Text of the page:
|GED eligibility||West Virginia currently uses the TASC Test Assessing Secondary Completion™ to demonstrate that students have achieved skills equivalent to those at the high school completion level.||Homeschoolers are eligible to take the high school equivalency test once they are 17 years of age. As of 2018, WV law does not require homeschoolers to obtain a GED to be eligible for the state Promise Scholarship.|
Enrolling in Public School after Homeschooling
If your family decides for any reason not to continue your adventure of homeschooling, you must notify your county Superintendent of Schools that you are terminating home instruction for any child who is within compulsory ages for education.
Most every family considers the decision to homeschool a year-to-year one. Some families will homeschool from kindergarten through graduation, but many other families will use homeschooling as an alternative for specific grades or in specific circumstances. If, after a period of teaching your child at home, you realize that it is not the right choice for your family anymore, you’ll need to know how to transfer from homeschool to public school.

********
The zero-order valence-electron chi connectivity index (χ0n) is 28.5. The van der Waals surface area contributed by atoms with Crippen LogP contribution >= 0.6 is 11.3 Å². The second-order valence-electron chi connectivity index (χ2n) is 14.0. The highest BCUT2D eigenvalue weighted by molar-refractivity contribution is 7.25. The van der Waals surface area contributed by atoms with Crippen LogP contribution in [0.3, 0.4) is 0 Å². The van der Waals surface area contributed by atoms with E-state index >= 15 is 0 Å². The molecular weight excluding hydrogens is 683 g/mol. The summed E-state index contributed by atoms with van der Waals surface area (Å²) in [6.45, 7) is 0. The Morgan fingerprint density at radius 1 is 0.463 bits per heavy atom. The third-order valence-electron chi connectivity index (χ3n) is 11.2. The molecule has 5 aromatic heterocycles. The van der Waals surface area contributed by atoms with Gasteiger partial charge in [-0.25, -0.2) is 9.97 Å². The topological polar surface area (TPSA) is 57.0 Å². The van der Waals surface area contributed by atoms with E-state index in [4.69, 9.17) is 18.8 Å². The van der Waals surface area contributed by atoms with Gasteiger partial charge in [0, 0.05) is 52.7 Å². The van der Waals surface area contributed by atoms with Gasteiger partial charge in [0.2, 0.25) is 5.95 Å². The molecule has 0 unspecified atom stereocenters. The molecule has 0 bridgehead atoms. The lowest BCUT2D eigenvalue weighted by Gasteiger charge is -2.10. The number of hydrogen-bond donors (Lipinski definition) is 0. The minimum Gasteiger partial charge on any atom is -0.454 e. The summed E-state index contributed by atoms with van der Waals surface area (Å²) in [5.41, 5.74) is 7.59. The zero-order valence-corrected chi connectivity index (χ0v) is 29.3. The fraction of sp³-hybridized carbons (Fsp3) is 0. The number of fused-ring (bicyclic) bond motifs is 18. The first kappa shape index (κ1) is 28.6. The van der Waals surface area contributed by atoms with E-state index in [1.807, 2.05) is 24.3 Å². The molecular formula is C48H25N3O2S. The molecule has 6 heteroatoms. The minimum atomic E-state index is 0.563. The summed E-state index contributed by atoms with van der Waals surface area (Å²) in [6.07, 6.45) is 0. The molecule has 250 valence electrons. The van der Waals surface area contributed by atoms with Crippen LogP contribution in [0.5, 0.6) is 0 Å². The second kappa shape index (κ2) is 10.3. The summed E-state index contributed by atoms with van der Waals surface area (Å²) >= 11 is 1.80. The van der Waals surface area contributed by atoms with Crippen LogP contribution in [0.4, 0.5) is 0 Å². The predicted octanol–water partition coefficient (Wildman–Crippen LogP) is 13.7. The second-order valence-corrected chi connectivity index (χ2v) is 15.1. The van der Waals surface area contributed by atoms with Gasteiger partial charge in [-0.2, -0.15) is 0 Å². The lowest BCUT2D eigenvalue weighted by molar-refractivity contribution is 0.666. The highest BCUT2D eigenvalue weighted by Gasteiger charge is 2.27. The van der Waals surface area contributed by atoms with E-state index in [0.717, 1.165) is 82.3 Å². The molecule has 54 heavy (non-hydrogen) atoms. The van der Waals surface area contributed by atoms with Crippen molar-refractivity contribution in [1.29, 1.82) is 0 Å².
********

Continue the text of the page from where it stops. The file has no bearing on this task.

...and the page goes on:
The process for transfer in West Virginia is according to the determination of each individual school district. Your child may be tested by their school district for the purpose of placing the child in the grade level deemed most appropriate. Acceptance of high school credits while homeschooling will also be completely at the discretion of individual schools and districts.
Additional Resources Related to Homeschooling in West Virginia
Have other questions about homeschooling in West Virginia? You may find the following pages helpful.
- Homeschooling in West Virginia
- West Virginia Homeschooling Groups & Co-ops
- West Virginia Homeschool Associations
- Homeschool Field Trips in West Virginia